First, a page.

- Author: Kasie West
Read book online «Sunkissed by Kasie West (popular e readers .txt) 📕». Author - Kasie West
ALSO BY KASIE WEST
The Distance Between Us
On the Fence
The Fill-In Boyfriend
P.S. I Like You
By Your Side
Love, Life, and the List
Lucky in Love
Listen to Your Heart
Fame, Fate, and the First Kiss
Maybe This Time
Moment of Truth
This is a work of fiction. Names, characters, places, and incidents either are the product of the author’s imagination or are used fictitiously. Any resemblance to actual persons, living or dead, events, or locales is entirely coincidental.
Text copyright © 2021 by Kasie West
Cover art copyright © 2021 by Ana Hard
Cover lettering copyright © 2021 by Jill De Haan
All rights reserved. Published in the United States by Delacorte Press, an imprint of Random House Children’s Books, a division of Penguin Random House LLC, New York.
Delacorte Press is a registered trademark and the colophon is a trademark of Penguin Random House LLC.
Educators and librarians, for a variety of teaching tools, visit us at RHTeachersLibrarians.com
Library of Congress Cataloging-in-Publication Data
Names: West, Kasie, author.
Title: Sunkissed / Kasie West.
Description: First edition. | New York : Delacorte Press,  | Audience: Ages 12 and up. | Summary: Betrayed by her best friend and dragged off to a remote family camp, seventeen-year-old Avery’s dreams of a perfect summer seem over until a whirlwind romance leads to an unexpected journey of self-discovery.
Identifiers: LCCN 2020031481 (print) | LCCN 2020031482 (ebook) | ISBN 978-0-593-17626-9 (hardcover) | ISBN 978-0-593-17627-6 (library binding) | ISBN 978-0-593-17628-3 (ebook)
Subjects: CYAC: Family life—Fiction. | Camps—Fiction. | Love—Fiction.
Classification: LCC PZ7.W51837 Sun 2021 (print) | LCC PZ7.W51837 (ebook) | DDC [Fic] —dc23
Ebook ISBN 9780593176283
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Also by Kasie West
About the Author
To my big sister, Heather Garza. I’ve always looked up to you (even though you’re the shortest in the family). Love you!
I took a breath and closed my eyes, letting the sun-drenched glass warm me as I leaned my head against the car window. This was going to be a perfect summer. If I said it enough times, it would come true. After everything that had happened this week, I needed a good summer. The one before my senior year was mine to claim, Dad had said months ago. I was ready to claim it.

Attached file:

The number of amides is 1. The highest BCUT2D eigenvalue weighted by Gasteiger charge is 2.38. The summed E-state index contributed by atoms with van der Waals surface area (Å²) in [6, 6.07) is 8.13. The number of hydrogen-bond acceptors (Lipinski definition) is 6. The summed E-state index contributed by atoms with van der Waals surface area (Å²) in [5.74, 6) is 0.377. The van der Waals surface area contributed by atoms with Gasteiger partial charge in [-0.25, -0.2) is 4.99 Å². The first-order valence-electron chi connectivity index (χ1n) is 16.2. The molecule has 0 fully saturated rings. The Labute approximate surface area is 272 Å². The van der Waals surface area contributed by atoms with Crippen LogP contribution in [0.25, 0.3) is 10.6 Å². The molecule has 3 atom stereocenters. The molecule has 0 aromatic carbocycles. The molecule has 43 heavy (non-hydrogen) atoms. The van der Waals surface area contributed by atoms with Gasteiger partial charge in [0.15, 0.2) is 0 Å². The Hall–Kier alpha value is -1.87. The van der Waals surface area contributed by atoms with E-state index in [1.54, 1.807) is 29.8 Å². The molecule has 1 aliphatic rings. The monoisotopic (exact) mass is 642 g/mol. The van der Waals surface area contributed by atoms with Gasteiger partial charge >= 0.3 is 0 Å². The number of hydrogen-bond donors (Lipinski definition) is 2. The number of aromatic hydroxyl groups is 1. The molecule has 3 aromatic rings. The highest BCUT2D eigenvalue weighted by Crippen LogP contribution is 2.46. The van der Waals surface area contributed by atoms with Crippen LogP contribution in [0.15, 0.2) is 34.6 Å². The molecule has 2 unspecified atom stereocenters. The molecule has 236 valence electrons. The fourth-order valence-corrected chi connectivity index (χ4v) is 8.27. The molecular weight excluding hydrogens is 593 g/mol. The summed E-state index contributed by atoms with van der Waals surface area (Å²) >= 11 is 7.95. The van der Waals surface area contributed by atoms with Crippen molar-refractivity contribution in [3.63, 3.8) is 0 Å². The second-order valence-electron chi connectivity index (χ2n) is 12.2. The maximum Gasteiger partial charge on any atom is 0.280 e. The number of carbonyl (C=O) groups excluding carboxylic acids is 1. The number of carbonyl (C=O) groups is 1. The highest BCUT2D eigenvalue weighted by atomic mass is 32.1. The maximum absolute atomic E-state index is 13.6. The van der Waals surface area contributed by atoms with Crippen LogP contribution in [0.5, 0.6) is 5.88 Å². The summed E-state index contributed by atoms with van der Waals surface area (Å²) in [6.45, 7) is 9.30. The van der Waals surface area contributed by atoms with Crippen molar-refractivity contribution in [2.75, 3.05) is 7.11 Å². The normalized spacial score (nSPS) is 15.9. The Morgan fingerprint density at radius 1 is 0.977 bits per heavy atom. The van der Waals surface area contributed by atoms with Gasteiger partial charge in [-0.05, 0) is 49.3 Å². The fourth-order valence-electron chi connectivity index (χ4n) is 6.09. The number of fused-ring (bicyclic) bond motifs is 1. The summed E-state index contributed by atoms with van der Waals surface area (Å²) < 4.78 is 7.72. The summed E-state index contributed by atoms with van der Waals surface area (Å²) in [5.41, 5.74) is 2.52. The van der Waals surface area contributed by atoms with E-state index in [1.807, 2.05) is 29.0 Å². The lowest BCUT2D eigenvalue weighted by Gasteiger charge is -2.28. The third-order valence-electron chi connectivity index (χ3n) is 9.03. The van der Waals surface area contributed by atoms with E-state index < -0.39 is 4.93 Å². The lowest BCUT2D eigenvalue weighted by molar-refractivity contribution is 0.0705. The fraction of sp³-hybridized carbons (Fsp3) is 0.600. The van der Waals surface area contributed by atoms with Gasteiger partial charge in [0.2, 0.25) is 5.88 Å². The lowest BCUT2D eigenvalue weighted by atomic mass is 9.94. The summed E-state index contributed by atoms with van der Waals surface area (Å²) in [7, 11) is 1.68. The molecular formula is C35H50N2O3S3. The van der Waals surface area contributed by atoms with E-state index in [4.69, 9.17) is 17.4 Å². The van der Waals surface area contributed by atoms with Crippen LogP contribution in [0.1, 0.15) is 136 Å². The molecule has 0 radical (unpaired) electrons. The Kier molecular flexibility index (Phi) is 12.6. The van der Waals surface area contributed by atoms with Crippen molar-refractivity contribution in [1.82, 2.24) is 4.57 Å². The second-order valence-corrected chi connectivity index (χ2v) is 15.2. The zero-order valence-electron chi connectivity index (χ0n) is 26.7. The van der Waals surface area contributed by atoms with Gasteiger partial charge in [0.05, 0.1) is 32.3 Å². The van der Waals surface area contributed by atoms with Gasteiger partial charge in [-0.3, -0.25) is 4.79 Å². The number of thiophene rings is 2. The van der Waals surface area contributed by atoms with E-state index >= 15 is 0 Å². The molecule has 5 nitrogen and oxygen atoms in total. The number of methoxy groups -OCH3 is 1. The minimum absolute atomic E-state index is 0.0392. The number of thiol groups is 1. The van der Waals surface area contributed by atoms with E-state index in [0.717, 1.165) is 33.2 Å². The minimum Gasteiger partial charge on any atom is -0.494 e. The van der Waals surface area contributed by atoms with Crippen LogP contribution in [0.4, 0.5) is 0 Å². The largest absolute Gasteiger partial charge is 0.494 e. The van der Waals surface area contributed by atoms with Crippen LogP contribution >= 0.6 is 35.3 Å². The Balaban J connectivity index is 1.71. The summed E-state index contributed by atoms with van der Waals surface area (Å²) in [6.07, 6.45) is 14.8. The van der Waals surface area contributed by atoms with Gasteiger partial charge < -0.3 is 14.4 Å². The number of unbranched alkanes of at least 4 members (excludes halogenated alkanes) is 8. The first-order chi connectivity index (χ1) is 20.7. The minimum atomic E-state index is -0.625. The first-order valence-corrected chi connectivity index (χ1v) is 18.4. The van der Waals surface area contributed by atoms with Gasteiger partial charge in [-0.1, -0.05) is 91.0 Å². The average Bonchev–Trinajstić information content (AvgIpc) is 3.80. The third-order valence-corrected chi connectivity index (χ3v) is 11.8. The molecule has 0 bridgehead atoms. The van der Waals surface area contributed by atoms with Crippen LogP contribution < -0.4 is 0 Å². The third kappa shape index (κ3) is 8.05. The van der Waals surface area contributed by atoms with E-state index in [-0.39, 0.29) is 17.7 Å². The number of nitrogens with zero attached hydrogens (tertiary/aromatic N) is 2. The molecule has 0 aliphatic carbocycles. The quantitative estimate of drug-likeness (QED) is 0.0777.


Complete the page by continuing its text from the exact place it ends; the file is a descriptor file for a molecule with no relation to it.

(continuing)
Up front, my parents had turned the radio to barely audible but I could just make out a Taylor Swift song. My AirPods had lost their charge ten minutes ago, rendering the remainder of my perfectly curated road trip playlist—Stuck in the Backseat with You—useless. As I felt myself drifting toward sleep, my sister’s voice rang out louder than necessary from beside me.
“Hey, viewers. Happy summer! We’re on hour four of our car ride and so ready to be done. Say hi to my older sister, Avery!”
Lauren had her elbows propped on the pillows between us and was holding up her phone, the camera facing me. Behind her phone, she gave a silent plea that said, Give me something, anything, aside from your normal boring face. Since boring was the face I was born with, I held up a peace sign, which apparently was good enough, because she flipped the recording back to her. “This year, the parents are taking us to the middle of the forest. Are you ready to join us?” She pointed the camera out the car window, the tall pine trees zooming by in a hazy blur.
The middle of the forest wasn’t exactly how I’d describe the four-star family camp we’d be spending the summer at, but exaggeration is the key to any good social media video. I shook my AirPod case as if that would make them charge faster. I needed some noise-canceling, head-clearing music.
“Did you girls pack your swimsuits?” Mom asked, even though there was nothing we could do about it now, four hours from home, if we hadn’t.
Lauren dropped her hand. “Mom, I was recording.”
“Oh, sorry,” Mom whispered.
“Well, I’m not anymore.”
“I hear there’s a huge Slip ’N Slide at this camp,” Dad said, as if this was the most exciting thing a seventeen- and a fifteen-year-old could hear. “Supersized for super kids.” He laughed at his own joke, and I couldn’t help but laugh too.
Lauren gave me the Really? look, then said, “There’s real water, too, though, right?”
“Real water?” Mom asked.
“A lake or something?”
“Yes, there’s a lake and a pool,” Dad responded as he took a curve too fast, pushing me against the door.
“I don’t know why we couldn’t just go to the camp we went to a couple years ago,” Lauren complained. “It was closer and the roads weren’t so windy.”
“Because this year is our epic adventure,” Dad said. “Next summer Avery will be so busy prepping for college she’ll boycott a family vacation.”
“So true,” I said, and smiled when my mom turned around to make sure she shouldn’t be offended. When she saw my face, she gave my leg a little slap.
Both my parents had summers off. Mom was a professor at UCLA and Dad taught sixth grade and coached middle-school basketball. So most summers for as long as I could remember, we went on an “adventure.” Sometimes it was a cabin on the lake or a KOA near the beach. And most of the time, it really was an adventure. Sometimes